Denmark suspends use of AstraZeneca’s COVID-19 vaccine following reports of blood clots

Denmark suspends use of AstraZeneca’s COVID-19 vaccine following reports of blood clots

Denmark has suspended the use of AstraZeneca’s COVID-19 vaccine after some people who received the jab later developed blood clots. The country’s health agency said there is no evidence at this time that the vaccine is behind the clots, but is suspending the use of it as a precaution as it investigates the matter further. 

“At present, it cannot be concluded whether there is a link between the vaccine and the blood clots,” Denmark’s Health Authority said in a statement, noting that its decision to suspend the use of the jab was “based on a precautionary principle” and that one person who developed a blood clot after vaccination had died. 

In a release provided to Fox News, the European Medicines Agency said that it was aware the country was pausing the use of the jab, but noted that it can still be administered as the investigation into the blood clots continues. 

“There is currently no indication that vaccination has caused these conditions, which are not listed as side effects with this vaccine,” the regulator said. “The position of EMA’s safety committee PRAC is that the vaccine’s benefits continue to outweigh its risks and the vaccine can continue to be administered while investigation of cases of thromboembolic events is ongoing.” 


The EMA in its release also noted that the number of thromboembolic events in vaccinated people “is no higher than the number seen in the general population.”

“As of 10 March 2021, 30 cases of thromboembolic events had been reported among close to 5 million people vaccinated with COVID-19 Vaccine AstraZeneca in the European Economic Area,” it said. 

Some experts have also pointed out that of the millions of AstraZeneca vaccine shots administered elsewhere, including in Britain, there have been no reported cases of the vaccine causing blood clots or related problems. Others have noted that pausing vaccinations at a time when the world is still grappling to control the novel coronavirus is risky, as stopping vaccinations could put some more at risk for contracting and potentially dying of COVID-19.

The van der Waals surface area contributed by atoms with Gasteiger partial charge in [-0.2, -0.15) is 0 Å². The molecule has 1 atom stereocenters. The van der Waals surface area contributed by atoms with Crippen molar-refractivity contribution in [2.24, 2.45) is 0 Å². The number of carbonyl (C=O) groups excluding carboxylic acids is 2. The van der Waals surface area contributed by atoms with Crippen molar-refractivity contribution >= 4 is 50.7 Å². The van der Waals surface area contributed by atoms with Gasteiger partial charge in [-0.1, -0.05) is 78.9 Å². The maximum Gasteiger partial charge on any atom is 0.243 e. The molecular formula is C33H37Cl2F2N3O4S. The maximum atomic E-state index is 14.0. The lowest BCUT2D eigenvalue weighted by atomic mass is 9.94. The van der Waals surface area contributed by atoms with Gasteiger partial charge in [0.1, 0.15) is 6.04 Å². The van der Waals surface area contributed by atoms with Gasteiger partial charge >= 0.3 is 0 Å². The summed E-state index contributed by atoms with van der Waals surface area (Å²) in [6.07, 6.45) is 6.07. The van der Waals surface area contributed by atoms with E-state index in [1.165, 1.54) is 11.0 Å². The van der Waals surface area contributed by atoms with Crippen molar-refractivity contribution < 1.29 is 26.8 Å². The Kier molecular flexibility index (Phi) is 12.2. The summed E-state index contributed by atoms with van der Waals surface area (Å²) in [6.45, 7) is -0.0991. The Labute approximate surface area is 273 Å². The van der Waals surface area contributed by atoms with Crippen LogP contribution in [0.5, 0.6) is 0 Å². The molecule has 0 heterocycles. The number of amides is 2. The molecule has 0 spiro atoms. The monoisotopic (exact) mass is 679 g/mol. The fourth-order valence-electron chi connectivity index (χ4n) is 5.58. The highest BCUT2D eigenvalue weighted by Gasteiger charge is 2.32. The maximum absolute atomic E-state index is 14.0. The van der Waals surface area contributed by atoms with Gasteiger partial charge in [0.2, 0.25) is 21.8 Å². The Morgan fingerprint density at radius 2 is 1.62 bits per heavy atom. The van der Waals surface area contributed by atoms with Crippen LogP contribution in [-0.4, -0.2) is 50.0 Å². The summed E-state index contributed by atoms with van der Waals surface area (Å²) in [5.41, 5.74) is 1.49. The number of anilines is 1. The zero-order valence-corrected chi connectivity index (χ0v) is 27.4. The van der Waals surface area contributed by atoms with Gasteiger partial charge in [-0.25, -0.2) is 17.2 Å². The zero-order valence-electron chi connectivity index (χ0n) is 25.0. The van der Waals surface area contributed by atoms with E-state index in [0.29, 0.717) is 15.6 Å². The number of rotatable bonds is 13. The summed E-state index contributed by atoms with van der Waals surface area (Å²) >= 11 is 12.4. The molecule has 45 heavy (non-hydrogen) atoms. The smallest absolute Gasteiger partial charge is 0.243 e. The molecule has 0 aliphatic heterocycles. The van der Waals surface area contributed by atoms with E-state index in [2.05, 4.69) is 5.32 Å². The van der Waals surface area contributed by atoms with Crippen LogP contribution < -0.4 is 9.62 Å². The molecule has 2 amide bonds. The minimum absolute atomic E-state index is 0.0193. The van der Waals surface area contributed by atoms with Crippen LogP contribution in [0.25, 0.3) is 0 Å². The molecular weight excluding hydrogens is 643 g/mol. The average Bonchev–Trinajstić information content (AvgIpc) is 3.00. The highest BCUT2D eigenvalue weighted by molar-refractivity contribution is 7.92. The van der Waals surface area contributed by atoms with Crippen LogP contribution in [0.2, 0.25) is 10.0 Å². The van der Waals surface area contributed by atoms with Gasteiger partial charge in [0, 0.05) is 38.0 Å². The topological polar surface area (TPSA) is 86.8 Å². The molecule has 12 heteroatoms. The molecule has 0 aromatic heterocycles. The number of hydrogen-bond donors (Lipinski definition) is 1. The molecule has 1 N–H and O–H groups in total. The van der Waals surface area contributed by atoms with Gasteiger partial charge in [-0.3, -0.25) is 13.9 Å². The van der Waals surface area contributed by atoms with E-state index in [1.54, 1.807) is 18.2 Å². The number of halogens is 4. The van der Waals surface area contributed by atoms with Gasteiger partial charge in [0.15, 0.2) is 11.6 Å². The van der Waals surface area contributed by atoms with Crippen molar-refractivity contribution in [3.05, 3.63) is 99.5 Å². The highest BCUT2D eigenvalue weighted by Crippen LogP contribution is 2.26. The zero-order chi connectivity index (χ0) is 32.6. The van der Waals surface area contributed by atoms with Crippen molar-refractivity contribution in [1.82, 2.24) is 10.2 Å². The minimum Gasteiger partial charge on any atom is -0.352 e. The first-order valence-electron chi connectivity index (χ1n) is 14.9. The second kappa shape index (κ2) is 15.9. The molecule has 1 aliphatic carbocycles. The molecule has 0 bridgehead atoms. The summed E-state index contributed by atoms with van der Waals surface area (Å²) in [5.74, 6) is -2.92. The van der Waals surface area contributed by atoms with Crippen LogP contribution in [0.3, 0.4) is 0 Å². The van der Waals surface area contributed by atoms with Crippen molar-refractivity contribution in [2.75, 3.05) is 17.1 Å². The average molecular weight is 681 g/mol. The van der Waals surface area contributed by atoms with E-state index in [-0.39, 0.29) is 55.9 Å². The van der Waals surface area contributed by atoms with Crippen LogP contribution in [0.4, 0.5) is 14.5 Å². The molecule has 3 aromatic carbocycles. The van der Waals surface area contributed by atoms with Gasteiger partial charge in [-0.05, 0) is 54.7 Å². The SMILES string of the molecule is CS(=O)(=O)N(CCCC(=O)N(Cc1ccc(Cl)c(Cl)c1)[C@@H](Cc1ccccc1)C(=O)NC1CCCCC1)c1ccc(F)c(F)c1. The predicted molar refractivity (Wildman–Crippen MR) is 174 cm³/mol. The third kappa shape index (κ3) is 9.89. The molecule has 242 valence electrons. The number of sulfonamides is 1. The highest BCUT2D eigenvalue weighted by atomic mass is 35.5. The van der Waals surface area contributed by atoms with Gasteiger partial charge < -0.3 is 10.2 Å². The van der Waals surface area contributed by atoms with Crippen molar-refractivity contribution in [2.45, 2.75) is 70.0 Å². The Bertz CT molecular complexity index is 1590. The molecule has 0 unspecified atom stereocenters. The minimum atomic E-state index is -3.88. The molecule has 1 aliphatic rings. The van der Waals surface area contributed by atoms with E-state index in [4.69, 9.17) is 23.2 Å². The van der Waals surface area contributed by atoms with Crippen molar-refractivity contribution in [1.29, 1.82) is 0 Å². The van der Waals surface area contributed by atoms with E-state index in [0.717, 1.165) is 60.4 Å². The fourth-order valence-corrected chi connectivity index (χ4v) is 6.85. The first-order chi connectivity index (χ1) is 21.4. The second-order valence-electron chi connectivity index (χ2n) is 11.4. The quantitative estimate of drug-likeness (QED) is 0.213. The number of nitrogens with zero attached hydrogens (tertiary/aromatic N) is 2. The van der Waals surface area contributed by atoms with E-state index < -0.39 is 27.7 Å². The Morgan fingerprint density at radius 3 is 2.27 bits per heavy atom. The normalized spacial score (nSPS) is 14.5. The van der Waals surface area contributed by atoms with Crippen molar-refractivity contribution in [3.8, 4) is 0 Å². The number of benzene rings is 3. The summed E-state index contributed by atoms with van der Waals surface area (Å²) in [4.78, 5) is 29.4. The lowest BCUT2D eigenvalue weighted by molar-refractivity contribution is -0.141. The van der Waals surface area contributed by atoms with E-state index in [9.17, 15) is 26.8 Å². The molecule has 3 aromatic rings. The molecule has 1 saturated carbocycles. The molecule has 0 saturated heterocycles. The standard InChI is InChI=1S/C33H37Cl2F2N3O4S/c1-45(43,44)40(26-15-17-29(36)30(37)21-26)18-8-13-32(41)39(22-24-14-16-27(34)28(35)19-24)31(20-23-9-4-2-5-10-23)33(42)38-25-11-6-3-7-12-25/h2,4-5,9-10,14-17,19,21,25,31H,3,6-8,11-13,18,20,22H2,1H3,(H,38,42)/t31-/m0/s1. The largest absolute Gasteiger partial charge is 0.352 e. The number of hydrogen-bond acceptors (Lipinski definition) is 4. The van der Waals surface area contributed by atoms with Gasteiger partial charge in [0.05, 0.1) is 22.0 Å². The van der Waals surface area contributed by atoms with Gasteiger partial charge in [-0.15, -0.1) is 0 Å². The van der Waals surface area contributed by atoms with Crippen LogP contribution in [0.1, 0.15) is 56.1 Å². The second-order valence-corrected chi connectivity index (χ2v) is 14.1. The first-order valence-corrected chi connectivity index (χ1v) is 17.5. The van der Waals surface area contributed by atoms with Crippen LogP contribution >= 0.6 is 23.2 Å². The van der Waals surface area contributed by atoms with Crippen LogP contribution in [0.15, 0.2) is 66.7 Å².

Britain’s medicines regulator reacted by noting there was no confirmation that the reported blood clot was caused by the AstraZeneca vaccine. 


“People should still go and get their COVID-19 vaccine when asked to do so,” it said.

Still, after the Danish announcement, Norway decided to follow suit and temporarily suspend the Anglo-Swedish company’s vaccine, which was developed by the University of Oxford, also saying that there are no proven links. In addition, Italy’s pharmaceutical agency on Thursday ordered a precautionary ban on a particular batch of the AstraZeneca vaccine after what it said were “serious adverse events.”

On Wednesday, the EMA said Austria had suspended the use of a batch of COVID-19 vaccine made by AstraZeneca after a person had been diagnosed with multiple blood clots died 10 days after vaccination, and another was hospitalized with blockage in arteries in the lungs after being vaccinated. The latter is now recovering.

Two other reports of similar problems had been received for this batch as of March 9, the EMA said, though there is no indication that the problems were caused by the vaccine.

The EMA said the 1 million-dose batch in question was delivered to 17 EU countries.


Germany’s Paul Ehrlich Institute, which oversees vaccine matters, said it was in contact with Danish authorities and the EMA on the issue but that no doses from the batch used in Austria were on the German market.

Denmark’s suspension of the AstraZeneca vaccine will last for at least two weeks, the agency said, adding it hinged on an evaluation by the EU medical regulator.

 A spokesperson for  AstraZeneca did not immediately return Fox News’ request for comment.

The Associated Press contributed to this report.